Pfizer announced Tuesday it is asking the U.S. Food and Drug Administration to authorize booster doses of its COVID-19 vaccine for all adults, ages 18 and older. The request comes a month and a half after the FDA authorized.
The company says new data from a large clinical trial of more than 10,000 fully vaccinated people found that a booster dose was over 95% effective against COVID-19 compared to individuals who were fully vaccinated but had not received a booster dose. A press release issued by Pfizer said that during the study period, "there were 5 cases of COVID-19 in the booster group, and 109 cases in the non-boosted group." The company also says the efficacy of the booster dose was consistent across different ages and racial and ethnic groups.
The request is similar to one made by Pfizer in August, when it asked federal regulators to amend its full license to allow a booster dose for individuals 16 and older. But when the request was considered and debated by the agency's outside advisers in September, many raised concerns that there was insufficient evidence to suggest that vaccine-induced immunity was waning in younger populations, particularly against severe disease.
Committee members also worried that there was not enough known about the risk of a rare potential side effect, myocarditis or pericarditis — inflammation of different parts of the heart — after a third dose, particularly among young men. Safety data has shown that men under the age of 30 are at higher risk of the condition, specifically after the second dose of either the Pfizer or Moderna vaccine.
"In summary, I would say that while I would probably support a three-dose recommendation for those over 60 or 65 I really have trouble supporting this as written for individuals greater than or equal to 16," Dr. Paul Offit, one of the committee members and director of the Vaccine Education Center at Children's Hospital of Philadelphia, said at the time.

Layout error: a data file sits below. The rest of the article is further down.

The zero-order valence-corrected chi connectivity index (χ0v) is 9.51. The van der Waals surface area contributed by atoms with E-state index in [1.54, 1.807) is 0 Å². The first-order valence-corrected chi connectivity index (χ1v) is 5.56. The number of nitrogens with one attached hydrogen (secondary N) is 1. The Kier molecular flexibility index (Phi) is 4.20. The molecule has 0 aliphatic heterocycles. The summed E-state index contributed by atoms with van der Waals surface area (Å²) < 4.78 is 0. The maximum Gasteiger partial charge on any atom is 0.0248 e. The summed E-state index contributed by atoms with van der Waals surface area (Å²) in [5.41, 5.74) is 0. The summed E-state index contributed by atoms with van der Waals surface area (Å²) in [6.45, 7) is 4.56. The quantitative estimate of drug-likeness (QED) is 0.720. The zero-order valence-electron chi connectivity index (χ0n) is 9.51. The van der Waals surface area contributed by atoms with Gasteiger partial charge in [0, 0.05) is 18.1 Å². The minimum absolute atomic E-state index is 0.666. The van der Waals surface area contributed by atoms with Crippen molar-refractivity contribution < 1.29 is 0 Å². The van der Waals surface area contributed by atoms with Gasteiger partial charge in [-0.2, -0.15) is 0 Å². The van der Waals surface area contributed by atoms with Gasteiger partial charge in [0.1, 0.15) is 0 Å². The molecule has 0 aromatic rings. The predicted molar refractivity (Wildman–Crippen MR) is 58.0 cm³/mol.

The members of the Vaccines and Related Biological Products Advisory Committee, or VRBPAC, ultimately elected not to recommend the booster doses for individuals 16 or over, choosing instead to limit it to those 65 and older and adults who either have an underlying health condition or who work or live in a high-risk setting.
The committee also made this recommendation for booster doses of Moderna's vaccine for those who received Moderna shots. However, it elected to broaden its recommendation to enable individuals 18 and older who received Johnson & Johnson's vaccine to also receive the boosters, citing more available data on breakthrough infections.
The FDA has also allowed people to mix-and-match any of the three authorized or approved vaccines in the U.S. as a booster shot. The decision was based on findings from an NIH-backed trial which found a notable increase in antibody levels among people vaccinated with the Johnson & Johnson vaccine who then received a booster dose of either Pfizer or Moderna.
The trial found that among people vaccinated with Johnson & Johnson, antibody levels were 76 times higher 15 days after receiving a booster of the Moderna vaccine.
So far, nearly 25 million booster doses have been administered nationwide, representing more than 12% of individuals who are fully vaccinated. Nearly a third of individuals who are 65 or older and are fully vaccinated have received a booster.
The FDA is not expected to reconvene its outside advisory committee on this application, according to a senior administration official. The FDA will review the application and make a regulatory decision on whether to authorize the booster, then the Centers for Disease Control and Prevention will make clinical recommendations.
Weijia Jiang contributed to this report.
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